Court calls NFL out; Big $$$ left on table?
Posted: Wednesday, March 2, 2011 4:56 pm
By: By DAVE CAMPBELL, AP Sports Writer
MINNEAPOLIS (AP) — Just as a fourth-quarter turnover can swing the momentum of a game, NFL players got a big gain at a key point in their labor fight with the league.
Writing that the NFL enhanced “long-term interests at the expense of its present obligations,” U.S. District Judge David Doty overturned a special master’s ruling and backed the NFL Players Associaton’s claim that the league illegally secured a potential $4 billion revenue stream for 2011 to wield against the union as lockout protection.
NFL lawyers have argued that sound business judgment was used in the last round of television contracts to maximize money for owners and players to share, but Doty disagreed.
The union’s contention is that the league left money on the table for broadcast rights to the last two seasons in those negotiations with the networks to create a war chest for this year.
The current collective bargaining agreement expires at midnight time Thursday night, and a lockout could come next.
Doty criticized special master Stephen Burbank for legal errors and erroneously concluding earlier this month that the NFL can act like a self-interested conglomerate when in fact it is bound by legal agreements to make deals that benefit both owners and players.
“The record shows that the NFL undertook contract renegotiations to advance its own interests and harm the interests of the players,” wrote the judge, who has overseen NFL labor issues since he presided over a 1993 settlement that cleared the way for the current free agency system.
Doty cited a chart-style NFL “Decision Tree” memo as a “glaring example” of the league’s intent, and quoted from it in his 28-page ruling: “Moving forward with a deal depended on the answer to the questions: ’Does Deal Completion Advance CBA Negotiating Dynamics?’ If yes, the NFL should ‘Do Deal Now’; if no, the NFL should ‘Deal When Opportune.”’
The union had asked that the TV money be placed in escrow until the end of any lockout, so the owners can’t use it as a safety net, thus equalizing the risk level for both sides during a protracted work stoppage. Doty will preside over a hearing, yet to be scheduled, to determine potential damages for the players as well as an injunction involving the TV contracts.
NFL spokesman Greg Aiello downplayed the significance of the ruling, saying the 32 teams were “prepared for any contingency.”
“Today’s ruling will have no effect on our efforts to negotiate a new, balanced labor agreement,” Aiello said. He told The Associated Press the NFL had not immediately determined whether it would appeal.
The case, however, has billions at stake.
The union accused the NFL of failing to secure the maximum revenue possible when it restructured broadcast contracts in 2009 and 2010, claiming the deals were designed to guarantee owners enough money to survive a lockout. The union argued this violated that 1993 agreement between the sides that orders the NFL to make good-faith efforts to maximize revenue for players.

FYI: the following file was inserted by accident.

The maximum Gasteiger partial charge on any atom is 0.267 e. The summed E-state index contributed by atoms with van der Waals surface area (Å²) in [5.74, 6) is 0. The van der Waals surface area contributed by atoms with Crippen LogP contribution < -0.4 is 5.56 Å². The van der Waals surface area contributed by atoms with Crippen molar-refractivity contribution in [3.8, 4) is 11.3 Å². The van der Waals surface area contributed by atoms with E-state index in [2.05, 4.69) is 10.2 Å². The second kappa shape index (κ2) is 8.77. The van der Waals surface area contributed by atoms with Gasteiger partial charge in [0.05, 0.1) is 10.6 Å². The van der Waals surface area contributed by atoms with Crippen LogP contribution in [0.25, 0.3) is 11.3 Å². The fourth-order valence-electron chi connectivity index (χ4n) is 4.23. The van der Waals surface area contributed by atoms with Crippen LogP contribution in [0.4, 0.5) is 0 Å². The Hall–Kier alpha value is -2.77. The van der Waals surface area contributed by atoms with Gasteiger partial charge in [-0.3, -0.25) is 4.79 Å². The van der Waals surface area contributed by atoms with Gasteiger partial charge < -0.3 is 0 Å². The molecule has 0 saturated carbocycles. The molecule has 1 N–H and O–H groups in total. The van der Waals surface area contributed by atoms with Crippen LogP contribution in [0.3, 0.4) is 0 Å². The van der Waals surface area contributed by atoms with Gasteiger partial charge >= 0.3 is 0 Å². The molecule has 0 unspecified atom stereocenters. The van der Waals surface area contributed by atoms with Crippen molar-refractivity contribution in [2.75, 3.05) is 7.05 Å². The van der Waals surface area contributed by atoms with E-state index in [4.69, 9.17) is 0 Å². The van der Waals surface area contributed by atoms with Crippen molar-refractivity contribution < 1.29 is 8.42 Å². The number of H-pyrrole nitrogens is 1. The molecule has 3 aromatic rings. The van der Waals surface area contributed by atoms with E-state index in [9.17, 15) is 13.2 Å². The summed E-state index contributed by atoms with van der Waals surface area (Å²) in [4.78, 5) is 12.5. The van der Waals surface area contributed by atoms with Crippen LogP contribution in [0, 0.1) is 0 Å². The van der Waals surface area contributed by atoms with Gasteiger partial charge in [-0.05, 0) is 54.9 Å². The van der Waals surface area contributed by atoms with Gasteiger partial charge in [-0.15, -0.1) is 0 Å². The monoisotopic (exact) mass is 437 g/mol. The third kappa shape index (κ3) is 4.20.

George Atallah, the NFLPA’s assistant executive director for external affairs, said Doty’s ruling “means there is irrefutable evidence that owners had a premeditated plan to lockout players and fans for more than two years. The players want to play football. That is the only goal we are focused on.”
In his ruling, the judge also revealed previously confidential details of NFL TV contracts and said that the league “consistently characterized gaining control over labor as a short-term objective and maximizing revenue as a long-term objective … advancing its negotiating position at the expense of using best efforts to maximize total revenues for the joint benefit of the NFL and the Players.”
Doty said at least three networks expressed “some degree of resistance to the lockout payments” and that the NFL “characterized network opposition to lockout provisions to be a deal breaker.” He also wrote that DirecTV would have considered paying more in 2009 and 2010 to make the lockout provision disappear.
His decision revealed that DirecTV, in fact, would pay up to 9 percent more to the NFL if no games are played in 2011 than if they go on as scheduled. Of the total amount payable if there is a canceled season, 42 percent of DirecTV’s fee is nonrefundable.
Under the CBS and Fox contracts set to expire at the end of the 2011 season, the NFL would have been required to repay those networks that same year if there were a work stoppage. Under the contracts extended to the 2013 season, the NFL will repay the funds, plus money-market interest, over the term of the contract, Doty wrote. If the season is canceled, the contracts would be extended another season.
NBC’s contract through the 2011 season contained the same work-stoppage provisions as the CBS and Fox contracts, according to Doty. Citing Burbank’s opinion, Doty wrote that during extension negotiations, NBC felt the NFL was “hosing” the network by its demands.
To “bridge the gap,” the league agreed to award NBC an additional regular-season game for the 2010-2013 seasons. The NFL did not seek additional rights fees for the 2009, 2010 and 2011 seasons, and NBC agreed to pay increased rights fees for 2012 and 2013.
Although ESPN’s contract was not set to expire until 2013, the work-stoppage provision was amended. In the negotiations, ESPN requested that the rights fee not be payable if there is a work stoppage, but the NFL rejected the request.
Doty wrote: “The NFL stated that the digital deal and the work-stoppage provisions were ’linked.’ … To secure ESPN’s agreement to the work-stoppage provision, the NFL granted the right to a Monday Night Football simulator via the wireless partner.”
AP Sports Writer Howard Fendrich in Washington contributed to this report.